We're so used to hearing the word, we don't really think about it. Today we have airplanes. We've flown to the moon. Scraping the sky doesn't seem like such a big deal.
But go back to this date in 1884. On March 1st the city issued a permit to erect an office building at the northeast corner of La Salle and Adams. The Home Insurance Building would start a revolution.
Before 1884 buildings were supported by their walls. The higher you went, the wider the bottom. That's because the base had to carry the weight of everything above it. Think of the pyramids.
Of course, you could take some of the weight off the walls by putting support columns inside the building. Trouble was, you reduced interior space, and wound up with a bunch of small rooms.
And because your outside walls were weight-bearing, glass windows had to be small. That limited the sunlight coming into your building. You want larger windows? Then you build buttresses holding up your walls, like the Gothic cathedrals.
William LeBaron Jenney, architect of the Home Insurance Building, changed this. Metals had become stronger and easier to use. Jenney built an interior metal frame as the main support of his building.
Most of the frame was iron. But Jenney also used steel, making Home Insurance the first building with structural steel in its frame. The 10-story structure topped off at 138 feet in 1885.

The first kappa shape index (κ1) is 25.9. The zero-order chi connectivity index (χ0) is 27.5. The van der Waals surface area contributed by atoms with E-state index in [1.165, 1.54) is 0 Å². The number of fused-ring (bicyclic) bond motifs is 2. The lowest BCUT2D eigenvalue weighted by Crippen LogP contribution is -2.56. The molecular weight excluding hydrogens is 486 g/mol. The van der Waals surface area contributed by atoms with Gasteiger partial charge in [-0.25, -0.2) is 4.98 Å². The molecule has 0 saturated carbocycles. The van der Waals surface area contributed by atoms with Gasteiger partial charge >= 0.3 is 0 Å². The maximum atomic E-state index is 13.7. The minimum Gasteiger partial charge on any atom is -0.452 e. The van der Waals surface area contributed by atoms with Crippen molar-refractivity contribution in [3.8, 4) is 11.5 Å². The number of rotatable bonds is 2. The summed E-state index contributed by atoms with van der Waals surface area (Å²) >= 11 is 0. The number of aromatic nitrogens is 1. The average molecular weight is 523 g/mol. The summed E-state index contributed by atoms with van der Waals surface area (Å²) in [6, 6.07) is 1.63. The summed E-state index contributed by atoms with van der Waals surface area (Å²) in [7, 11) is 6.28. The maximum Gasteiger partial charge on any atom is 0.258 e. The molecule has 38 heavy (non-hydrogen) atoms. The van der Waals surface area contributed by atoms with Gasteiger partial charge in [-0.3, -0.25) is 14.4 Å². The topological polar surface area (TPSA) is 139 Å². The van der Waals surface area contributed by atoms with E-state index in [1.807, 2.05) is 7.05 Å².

Jenney's building was not totally supported by the metal frame, but it is important because it showed the way of the future. That's why it's considered the world's first skyscraper.
Now other architects began going higher and higher. Windows were made bigger and bigger. Compared to older structures, the walls of the new buildings looked like curtains of glass. This was the so-called Chicago School of Architecture.
About this same time, electricity was being harnessed. That was vital. The new power source made construction easier. And once the building was completed, electricity ran the elevators and lit the interior.
The Home Insurance Building added two additional floors in 1890. By then it was already being dwarfed by nearby construction. In 1931 Chicago's pioneer skyscraper was torn down--to make way for a taller building.